Theory and practice reconsidered: the role of ‘critical theory’

by Chris Cutrone Why read Georg Lukács today?[1] Especially when his most famous work, History and Class Consciousness, is so clearly an expression of its specific historical moment, the aborted world revolution of 1917–19 in which he participated, attempting to follow Vladimir Lenin and Rosa Luxemburg. Are there “philosophical” lessons to be learned or principles to be gleaned from Lukács’s work, or is there, rather, the danger, as the Communist Party of Great Britain’s Mike Macnair has put it, of “theoretical overkill,” stymieing of political possibilities, closing up the struggle for socialism in tiny authoritarian and politically sterile sects founded on “theoretical … Continue reading Theory and practice reconsidered: the role of ‘critical theory’

Creating history through unfreezing it from neoliberal totalitarianism

by Angelo J. Letizia What is history?  History is only learned at the end, it is an artificial, man-made construct. It also may be our best hope, our salvation from barbarism. History does not descend from heaven, nor are we duped cogs in some grand scheme outside our consciousness. History is simply a story told by human beings about their origins. It is a record of what we as a species-turned-civilization have learned. History is a story told at the end, but in order for there to be a beginning, there must be education. History did not begin until we … Continue reading Creating history through unfreezing it from neoliberal totalitarianism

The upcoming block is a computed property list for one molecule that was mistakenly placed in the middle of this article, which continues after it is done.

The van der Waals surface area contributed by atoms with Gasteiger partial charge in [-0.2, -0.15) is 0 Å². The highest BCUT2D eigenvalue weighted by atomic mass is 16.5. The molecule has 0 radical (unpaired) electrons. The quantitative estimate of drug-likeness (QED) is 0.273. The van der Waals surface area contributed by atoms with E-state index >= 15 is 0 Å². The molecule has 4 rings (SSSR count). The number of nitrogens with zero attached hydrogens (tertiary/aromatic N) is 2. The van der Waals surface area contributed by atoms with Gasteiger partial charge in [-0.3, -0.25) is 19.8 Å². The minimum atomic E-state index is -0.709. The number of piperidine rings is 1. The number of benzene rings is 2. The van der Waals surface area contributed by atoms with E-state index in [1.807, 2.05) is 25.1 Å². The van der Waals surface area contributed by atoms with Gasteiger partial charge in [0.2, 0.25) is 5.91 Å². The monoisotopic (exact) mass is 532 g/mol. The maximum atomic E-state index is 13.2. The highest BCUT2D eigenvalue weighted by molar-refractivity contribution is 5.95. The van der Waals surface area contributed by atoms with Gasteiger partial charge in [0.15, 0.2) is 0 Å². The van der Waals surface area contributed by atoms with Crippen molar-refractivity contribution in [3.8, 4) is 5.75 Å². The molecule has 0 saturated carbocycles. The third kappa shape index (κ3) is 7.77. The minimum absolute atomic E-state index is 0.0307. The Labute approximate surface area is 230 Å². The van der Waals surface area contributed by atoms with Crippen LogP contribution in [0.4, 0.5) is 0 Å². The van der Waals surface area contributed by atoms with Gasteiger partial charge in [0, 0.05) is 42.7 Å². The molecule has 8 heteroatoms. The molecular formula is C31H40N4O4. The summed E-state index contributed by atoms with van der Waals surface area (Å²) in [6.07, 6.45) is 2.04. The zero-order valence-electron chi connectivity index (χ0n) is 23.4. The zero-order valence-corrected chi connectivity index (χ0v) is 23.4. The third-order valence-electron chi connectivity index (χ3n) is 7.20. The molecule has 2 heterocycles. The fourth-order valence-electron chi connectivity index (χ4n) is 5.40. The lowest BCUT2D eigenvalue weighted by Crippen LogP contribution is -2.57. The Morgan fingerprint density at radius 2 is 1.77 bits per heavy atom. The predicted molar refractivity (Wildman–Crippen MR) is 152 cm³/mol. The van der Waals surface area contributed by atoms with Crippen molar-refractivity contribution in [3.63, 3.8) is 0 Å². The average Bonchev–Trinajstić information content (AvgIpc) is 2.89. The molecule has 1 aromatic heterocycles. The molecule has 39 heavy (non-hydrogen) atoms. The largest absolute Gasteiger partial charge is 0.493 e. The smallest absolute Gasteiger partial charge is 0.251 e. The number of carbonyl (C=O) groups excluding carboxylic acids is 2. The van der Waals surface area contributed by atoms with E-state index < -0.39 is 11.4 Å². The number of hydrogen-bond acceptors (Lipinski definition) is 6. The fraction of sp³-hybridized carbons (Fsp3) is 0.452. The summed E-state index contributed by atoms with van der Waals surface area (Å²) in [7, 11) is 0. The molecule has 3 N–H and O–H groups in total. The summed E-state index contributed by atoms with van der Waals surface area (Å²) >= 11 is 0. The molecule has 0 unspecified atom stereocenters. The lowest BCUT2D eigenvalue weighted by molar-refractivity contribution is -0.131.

An infernal machine: A new reading of Capital

by Fredric Jameson My title promises a preview of my forthcoming book, Representing Capital, a commentary on Volume I of Marx’s Capital, which I read somewhat differently than many of the standard interpretations. So I will tell you something about that and then draw some practical conclusions about Marxism today and its political and intellectual mission. I am anxious that this work of mine not be understood as a “literary” reading of Capital: not only have those few such attempts been either weak generic classifications or fairly obvious notes on style and metaphor: indeed, the very term literary in this … Continue reading An infernal machine: A new reading of Capital